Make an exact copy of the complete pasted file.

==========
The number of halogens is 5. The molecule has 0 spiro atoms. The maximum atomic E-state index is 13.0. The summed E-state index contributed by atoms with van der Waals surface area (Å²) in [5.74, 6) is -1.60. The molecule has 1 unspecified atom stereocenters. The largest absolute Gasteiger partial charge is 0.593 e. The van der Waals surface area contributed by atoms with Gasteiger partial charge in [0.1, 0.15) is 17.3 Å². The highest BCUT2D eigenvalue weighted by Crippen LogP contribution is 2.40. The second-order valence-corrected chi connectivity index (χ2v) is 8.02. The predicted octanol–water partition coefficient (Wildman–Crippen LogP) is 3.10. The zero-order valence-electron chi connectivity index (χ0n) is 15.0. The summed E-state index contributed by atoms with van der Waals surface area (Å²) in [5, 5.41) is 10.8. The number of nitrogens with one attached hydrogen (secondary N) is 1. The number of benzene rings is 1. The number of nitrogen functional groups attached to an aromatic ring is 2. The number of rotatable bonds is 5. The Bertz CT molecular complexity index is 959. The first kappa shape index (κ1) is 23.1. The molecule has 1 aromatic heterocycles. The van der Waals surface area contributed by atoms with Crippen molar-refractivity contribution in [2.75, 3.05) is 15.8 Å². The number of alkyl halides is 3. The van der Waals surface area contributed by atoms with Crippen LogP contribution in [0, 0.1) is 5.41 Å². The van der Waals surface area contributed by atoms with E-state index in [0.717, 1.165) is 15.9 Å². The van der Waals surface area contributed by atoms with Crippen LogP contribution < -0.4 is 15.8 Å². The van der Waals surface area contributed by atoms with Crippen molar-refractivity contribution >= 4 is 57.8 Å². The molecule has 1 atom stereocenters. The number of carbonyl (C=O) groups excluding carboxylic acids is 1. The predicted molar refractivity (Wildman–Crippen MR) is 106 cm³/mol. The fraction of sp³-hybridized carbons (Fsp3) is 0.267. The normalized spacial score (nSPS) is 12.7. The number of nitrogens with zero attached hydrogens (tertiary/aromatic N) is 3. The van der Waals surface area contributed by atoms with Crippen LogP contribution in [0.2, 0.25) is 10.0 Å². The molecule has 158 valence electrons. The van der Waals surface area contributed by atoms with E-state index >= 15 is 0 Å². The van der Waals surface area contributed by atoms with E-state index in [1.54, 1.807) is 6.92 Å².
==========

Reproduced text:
The number of halogens is 5. The molecule has 0 spiro atoms. The maximum atomic E-state index is 13.0. The summed E-state index contributed by atoms with van der Waals surface area (Å²) in [5.74, 6) is -1.60. The molecule has 1 unspecified atom stereocenters. The largest absolute Gasteiger partial charge is 0.593 e. The van der Waals surface area contributed by atoms with Gasteiger partial charge in [0.1, 0.15) is 17.3 Å². The highest BCUT2D eigenvalue weighted by Crippen LogP contribution is 2.40. The second-order valence-corrected chi connectivity index (χ2v) is 8.02. The predicted octanol–water partition coefficient (Wildman–Crippen LogP) is 3.10. The zero-order valence-electron chi connectivity index (χ0n) is 15.0. The summed E-state index contributed by atoms with van der Waals surface area (Å²) in [5, 5.41) is 10.8. The number of nitrogens with one attached hydrogen (secondary N) is 1. The number of benzene rings is 1. The number of nitrogen functional groups attached to an aromatic ring is 2. The number of rotatable bonds is 5. The Bertz CT molecular complexity index is 959. The first kappa shape index (κ1) is 23.1. The molecule has 1 aromatic heterocycles. The van der Waals surface area contributed by atoms with Crippen molar-refractivity contribution in [2.75, 3.05) is 15.8 Å². The number of alkyl halides is 3. The van der Waals surface area contributed by atoms with Crippen LogP contribution in [0, 0.1) is 5.41 Å². The van der Waals surface area contributed by atoms with E-state index in [0.717, 1.165) is 15.9 Å². The van der Waals surface area contributed by atoms with Crippen LogP contribution < -0.4 is 15.8 Å². The van der Waals surface area contributed by atoms with Crippen molar-refractivity contribution >= 4 is 57.8 Å². The molecule has 1 atom stereocenters. The number of carbonyl (C=O) groups excluding carboxylic acids is 1. The predicted molar refractivity (Wildman–Crippen MR) is 106 cm³/mol. The fraction of sp³-hybridized carbons (Fsp3) is 0.267. The normalized spacial score (nSPS) is 12.7. The number of nitrogens with zero attached hydrogens (tertiary/aromatic N) is 3. The van der Waals surface area contributed by atoms with Crippen LogP contribution in [0.2, 0.25) is 10.0 Å². The molecule has 158 valence electrons. The van der Waals surface area contributed by atoms with E-state index >= 15 is 0 Å². The van der Waals surface area contributed by atoms with E-state index in [1.54, 1.807) is 6.92 Å².